He woke in total darkness, sensing the plane still around him, still deep underwater, sinking. Inexplicably, miraculously, the wires had vanished. He groped along the wreckage, found an opening, and kicked through. He pulled the inflation cords on his life vest and felt it lift him. He burst into dazzling daylight and breathed.

The ocean was a jumble of bomber remains. The lifeblood of the plane—oil, hydraulic fluid, and hundreds of gallons of fuel—slopped about on the surface. Curling among the hunks of wreckage were threads of blood.Zamperini managed to grab the life raft and deploy it. Philips sustained a head wound during the crash.

Repeatedly, they were set upon by ravenous sharks, monstrous sea creatures that grew more sophisticated over time in the manner in which they circled and lunged at their prey. They ate only sporadically, occasionally catching an albatross and fashioning its bones into a set of fake claws, which Louie fastened to his hand and used to clutch at the odd fish swimming just beneath the surface. "Then another week went by, another albatross landed on my head, and I grabbed him," Zamperini told Fox News. "And I'll tell you, that bird tasted like hot fudge sundae with nuts and whipped cream on it! We were laying back like the kings did, in the movies ... living high off the hog."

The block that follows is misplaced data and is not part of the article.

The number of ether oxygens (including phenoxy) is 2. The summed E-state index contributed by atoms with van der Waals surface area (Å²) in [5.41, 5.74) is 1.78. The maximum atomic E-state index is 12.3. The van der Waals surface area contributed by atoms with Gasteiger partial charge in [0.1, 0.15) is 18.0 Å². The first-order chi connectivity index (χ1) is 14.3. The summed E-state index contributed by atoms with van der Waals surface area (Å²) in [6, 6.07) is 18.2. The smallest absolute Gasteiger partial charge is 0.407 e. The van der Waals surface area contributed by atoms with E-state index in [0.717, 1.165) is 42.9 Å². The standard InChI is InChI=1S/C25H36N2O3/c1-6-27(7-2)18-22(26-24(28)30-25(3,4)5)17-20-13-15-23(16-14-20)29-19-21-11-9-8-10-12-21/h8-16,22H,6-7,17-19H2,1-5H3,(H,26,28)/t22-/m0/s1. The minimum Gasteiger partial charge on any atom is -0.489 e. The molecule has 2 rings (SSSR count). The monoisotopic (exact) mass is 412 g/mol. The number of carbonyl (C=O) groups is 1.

Fox News' Matt Silverstein

McNamera survived 33 days at sea then died. The survivors said a prayer and buried him at sea. After 47 days at sea, Zamperini and Phillips were captured by the Japanese Navy and taken prisoner.

When I took off my blindfold my brain and my eyes fluttered with the unreality of it all. After nearly two months floating under cast open skies and infinite seas, I found myself locked in a cubicle the size of a dog kennel. The instant claustrophobia made me want to scream, but I was too weak. Instead, I lay down and looked at my body. Just six weeks before I’d been a vigorous athlete who could run a mile in just over four minutes. Now I was fleshless, skeletal. All my life I had kept my emotions tightly in check when it came to my own troubles, but I could no longer help myself. I broke down and cried. (Zamperini, Devil at My Heels,)